As India's Mars Orbiter Mission races for its tryst with the red planet on September 24, Indian space scientists are gearing up for the critical manoeuvre of the spacecraft, sounding confident about the mission's success.
The spacecraft has covered 98% of its 300-day odyssey and the critical manoeuvre would be performed when the scientists restart the onboard liquid engine which is in sleep mode for nearly 10 months.
The MOM, India's first interplanetary mission, was launched on November 5, 2013 by India's workhorse Polar Satellite Launch Vehicle (PSLV) from the spaceport of Sriharikota in Andhra Pradesh.
At a media briefing, ISRO said it was confident about the MOM's success going by its performance so far.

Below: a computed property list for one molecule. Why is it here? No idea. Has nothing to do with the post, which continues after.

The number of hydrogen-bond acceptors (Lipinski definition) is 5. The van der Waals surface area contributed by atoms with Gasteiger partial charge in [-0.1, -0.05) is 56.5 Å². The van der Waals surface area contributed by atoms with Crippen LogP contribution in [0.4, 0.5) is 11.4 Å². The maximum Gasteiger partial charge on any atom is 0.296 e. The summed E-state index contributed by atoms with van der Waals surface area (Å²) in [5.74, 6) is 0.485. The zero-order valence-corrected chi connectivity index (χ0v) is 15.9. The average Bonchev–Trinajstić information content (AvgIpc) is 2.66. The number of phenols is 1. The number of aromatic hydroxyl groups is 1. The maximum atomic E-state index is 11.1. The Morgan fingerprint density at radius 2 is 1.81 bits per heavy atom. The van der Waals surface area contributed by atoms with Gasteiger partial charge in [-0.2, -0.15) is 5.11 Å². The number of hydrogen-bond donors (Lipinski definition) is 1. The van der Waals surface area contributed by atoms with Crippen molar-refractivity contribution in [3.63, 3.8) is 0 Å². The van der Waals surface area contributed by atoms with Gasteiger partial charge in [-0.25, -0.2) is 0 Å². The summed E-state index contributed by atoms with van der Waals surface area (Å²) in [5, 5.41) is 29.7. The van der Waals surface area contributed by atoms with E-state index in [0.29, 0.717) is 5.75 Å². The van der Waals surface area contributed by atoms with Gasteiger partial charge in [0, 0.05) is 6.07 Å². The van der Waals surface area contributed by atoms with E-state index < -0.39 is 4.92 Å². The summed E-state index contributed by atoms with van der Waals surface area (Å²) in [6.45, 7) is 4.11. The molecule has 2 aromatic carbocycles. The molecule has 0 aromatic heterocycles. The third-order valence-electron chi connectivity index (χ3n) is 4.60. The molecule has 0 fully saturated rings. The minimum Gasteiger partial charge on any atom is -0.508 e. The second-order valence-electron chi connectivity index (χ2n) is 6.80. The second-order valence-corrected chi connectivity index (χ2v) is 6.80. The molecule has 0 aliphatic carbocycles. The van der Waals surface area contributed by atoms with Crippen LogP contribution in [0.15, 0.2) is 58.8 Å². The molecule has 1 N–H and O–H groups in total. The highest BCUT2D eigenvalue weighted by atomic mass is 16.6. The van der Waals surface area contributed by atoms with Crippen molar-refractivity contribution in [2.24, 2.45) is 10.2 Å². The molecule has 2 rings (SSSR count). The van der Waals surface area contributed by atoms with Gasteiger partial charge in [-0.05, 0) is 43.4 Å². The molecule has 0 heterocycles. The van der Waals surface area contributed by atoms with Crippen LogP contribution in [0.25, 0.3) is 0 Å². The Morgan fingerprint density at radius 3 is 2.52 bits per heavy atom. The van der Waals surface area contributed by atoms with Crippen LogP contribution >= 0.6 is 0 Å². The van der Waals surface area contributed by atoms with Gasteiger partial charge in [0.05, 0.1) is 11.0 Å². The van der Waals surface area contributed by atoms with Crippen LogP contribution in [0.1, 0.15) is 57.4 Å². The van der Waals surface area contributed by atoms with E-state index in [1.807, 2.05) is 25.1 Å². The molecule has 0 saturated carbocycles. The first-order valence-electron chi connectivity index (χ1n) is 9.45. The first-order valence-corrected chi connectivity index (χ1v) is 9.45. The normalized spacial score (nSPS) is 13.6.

"The remaining crucial thing is Mars Orbit Insertion, and if you see some missions have failed because of failures in estimates in the distance from the mars, and if you see the history they were at very early stages....," ISRO scientific secretary V Koteswara Rao said.
"We are very confident; there is no reason, not to be confident going by the performance of the system so far. We have covered 98 per cent of the journey and another 2 per cent we are going to complete soon. We are very confident, teams are all very confident," he said.
If the Rs 450 crore MOM mission turns out to be a success, ISRO would be the fourth space agency in the world to have sent a mission to Mars.
European Space Agency (ESA) of European consortium, National Aeronautics and Space Administration (NASA) of the US and Roscosmos of Russia are the only three agencies which have so far sent their missions to the red planet.
Only 21 of the total of 51 missions sent to Mars by various countries have been successful.